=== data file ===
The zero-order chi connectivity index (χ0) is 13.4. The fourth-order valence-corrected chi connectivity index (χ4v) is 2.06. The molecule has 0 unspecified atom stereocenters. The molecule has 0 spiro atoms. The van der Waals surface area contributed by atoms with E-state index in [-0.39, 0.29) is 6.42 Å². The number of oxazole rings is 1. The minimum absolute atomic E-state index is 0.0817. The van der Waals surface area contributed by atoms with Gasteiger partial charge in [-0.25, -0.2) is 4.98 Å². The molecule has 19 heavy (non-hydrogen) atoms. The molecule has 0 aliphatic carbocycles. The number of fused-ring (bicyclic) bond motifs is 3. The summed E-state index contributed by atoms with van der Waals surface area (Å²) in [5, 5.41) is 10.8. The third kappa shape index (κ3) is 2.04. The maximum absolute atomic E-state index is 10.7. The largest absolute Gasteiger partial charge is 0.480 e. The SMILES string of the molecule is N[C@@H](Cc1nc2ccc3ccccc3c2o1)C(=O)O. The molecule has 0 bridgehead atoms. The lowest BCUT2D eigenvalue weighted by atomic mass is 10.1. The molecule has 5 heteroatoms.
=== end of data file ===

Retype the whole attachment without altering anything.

The zero-order chi connectivity index (χ0) is 13.4. The fourth-order valence-corrected chi connectivity index (χ4v) is 2.06. The molecule has 0 unspecified atom stereocenters. The molecule has 0 spiro atoms. The van der Waals surface area contributed by atoms with E-state index in [-0.39, 0.29) is 6.42 Å². The number of oxazole rings is 1. The minimum absolute atomic E-state index is 0.0817. The van der Waals surface area contributed by atoms with Gasteiger partial charge in [-0.25, -0.2) is 4.98 Å². The molecule has 19 heavy (non-hydrogen) atoms. The molecule has 0 aliphatic carbocycles. The number of fused-ring (bicyclic) bond motifs is 3. The summed E-state index contributed by atoms with van der Waals surface area (Å²) in [5, 5.41) is 10.8. The third kappa shape index (κ3) is 2.04. The maximum absolute atomic E-state index is 10.7. The largest absolute Gasteiger partial charge is 0.480 e. The SMILES string of the molecule is N[C@@H](Cc1nc2ccc3ccccc3c2o1)C(=O)O. The molecule has 0 bridgehead atoms. The lowest BCUT2D eigenvalue weighted by atomic mass is 10.1. The molecule has 5 heteroatoms.